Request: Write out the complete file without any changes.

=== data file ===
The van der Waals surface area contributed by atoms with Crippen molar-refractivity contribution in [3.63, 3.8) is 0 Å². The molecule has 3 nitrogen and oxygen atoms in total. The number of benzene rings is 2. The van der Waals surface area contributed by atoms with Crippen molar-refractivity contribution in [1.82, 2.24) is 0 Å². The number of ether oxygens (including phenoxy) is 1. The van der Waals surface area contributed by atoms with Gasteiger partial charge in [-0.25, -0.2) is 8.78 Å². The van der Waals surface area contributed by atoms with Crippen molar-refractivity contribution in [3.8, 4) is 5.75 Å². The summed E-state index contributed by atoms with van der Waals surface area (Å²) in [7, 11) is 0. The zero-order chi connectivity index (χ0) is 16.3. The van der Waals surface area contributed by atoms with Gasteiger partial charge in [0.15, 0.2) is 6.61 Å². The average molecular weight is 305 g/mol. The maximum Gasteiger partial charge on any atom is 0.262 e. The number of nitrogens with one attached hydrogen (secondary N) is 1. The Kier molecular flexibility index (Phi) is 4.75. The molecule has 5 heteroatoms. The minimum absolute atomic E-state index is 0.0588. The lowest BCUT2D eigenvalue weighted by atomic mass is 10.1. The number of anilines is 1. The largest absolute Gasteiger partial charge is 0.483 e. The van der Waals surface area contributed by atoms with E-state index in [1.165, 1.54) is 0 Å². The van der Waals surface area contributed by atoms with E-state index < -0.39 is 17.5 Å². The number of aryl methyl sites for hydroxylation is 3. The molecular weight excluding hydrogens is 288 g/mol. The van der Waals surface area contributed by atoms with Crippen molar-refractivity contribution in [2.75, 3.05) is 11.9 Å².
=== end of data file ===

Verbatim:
The van der Waals surface area contributed by atoms with Crippen molar-refractivity contribution in [3.63, 3.8) is 0 Å². The molecule has 3 nitrogen and oxygen atoms in total. The number of benzene rings is 2. The van der Waals surface area contributed by atoms with Crippen molar-refractivity contribution in [1.82, 2.24) is 0 Å². The number of ether oxygens (including phenoxy) is 1. The van der Waals surface area contributed by atoms with Gasteiger partial charge in [-0.25, -0.2) is 8.78 Å². The van der Waals surface area contributed by atoms with Crippen molar-refractivity contribution in [3.8, 4) is 5.75 Å². The summed E-state index contributed by atoms with van der Waals surface area (Å²) in [7, 11) is 0. The zero-order chi connectivity index (χ0) is 16.3. The van der Waals surface area contributed by atoms with Gasteiger partial charge in [0.15, 0.2) is 6.61 Å². The average molecular weight is 305 g/mol. The maximum Gasteiger partial charge on any atom is 0.262 e. The number of nitrogens with one attached hydrogen (secondary N) is 1. The Kier molecular flexibility index (Phi) is 4.75. The molecule has 5 heteroatoms. The minimum absolute atomic E-state index is 0.0588. The lowest BCUT2D eigenvalue weighted by atomic mass is 10.1. The number of anilines is 1. The largest absolute Gasteiger partial charge is 0.483 e. The van der Waals surface area contributed by atoms with E-state index in [1.165, 1.54) is 0 Å². The van der Waals surface area contributed by atoms with E-state index < -0.39 is 17.5 Å². The number of aryl methyl sites for hydroxylation is 3. The molecular weight excluding hydrogens is 288 g/mol. The van der Waals surface area contributed by atoms with Crippen molar-refractivity contribution in [2.75, 3.05) is 11.9 Å².